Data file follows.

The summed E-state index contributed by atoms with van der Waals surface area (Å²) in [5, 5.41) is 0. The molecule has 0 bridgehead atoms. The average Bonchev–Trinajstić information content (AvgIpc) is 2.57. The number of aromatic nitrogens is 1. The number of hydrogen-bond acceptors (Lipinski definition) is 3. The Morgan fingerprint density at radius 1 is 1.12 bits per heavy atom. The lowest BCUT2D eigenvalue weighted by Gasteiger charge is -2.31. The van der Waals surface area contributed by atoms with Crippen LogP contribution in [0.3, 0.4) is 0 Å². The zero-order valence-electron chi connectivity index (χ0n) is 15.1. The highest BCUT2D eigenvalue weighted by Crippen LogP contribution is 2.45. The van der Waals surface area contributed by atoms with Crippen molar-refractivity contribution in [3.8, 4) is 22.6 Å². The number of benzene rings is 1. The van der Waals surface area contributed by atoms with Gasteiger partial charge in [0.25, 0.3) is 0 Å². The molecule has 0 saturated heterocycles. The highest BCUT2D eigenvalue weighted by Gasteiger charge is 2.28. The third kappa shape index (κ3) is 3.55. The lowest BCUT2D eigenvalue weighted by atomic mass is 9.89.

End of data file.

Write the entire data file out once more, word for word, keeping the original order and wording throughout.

The summed E-state index contributed by atoms with van der Waals surface area (Å²) in [5, 5.41) is 0. The molecule has 0 bridgehead atoms. The average Bonchev–Trinajstić information content (AvgIpc) is 2.57. The number of aromatic nitrogens is 1. The number of hydrogen-bond acceptors (Lipinski definition) is 3. The Morgan fingerprint density at radius 1 is 1.12 bits per heavy atom. The lowest BCUT2D eigenvalue weighted by Gasteiger charge is -2.31. The van der Waals surface area contributed by atoms with Crippen LogP contribution in [0.3, 0.4) is 0 Å². The zero-order valence-electron chi connectivity index (χ0n) is 15.1. The highest BCUT2D eigenvalue weighted by Crippen LogP contribution is 2.45. The van der Waals surface area contributed by atoms with Crippen molar-refractivity contribution in [3.8, 4) is 22.6 Å². The number of benzene rings is 1. The van der Waals surface area contributed by atoms with Gasteiger partial charge in [0.25, 0.3) is 0 Å². The molecule has 0 saturated heterocycles. The highest BCUT2D eigenvalue weighted by Gasteiger charge is 2.28. The third kappa shape index (κ3) is 3.55. The lowest BCUT2D eigenvalue weighted by atomic mass is 9.89.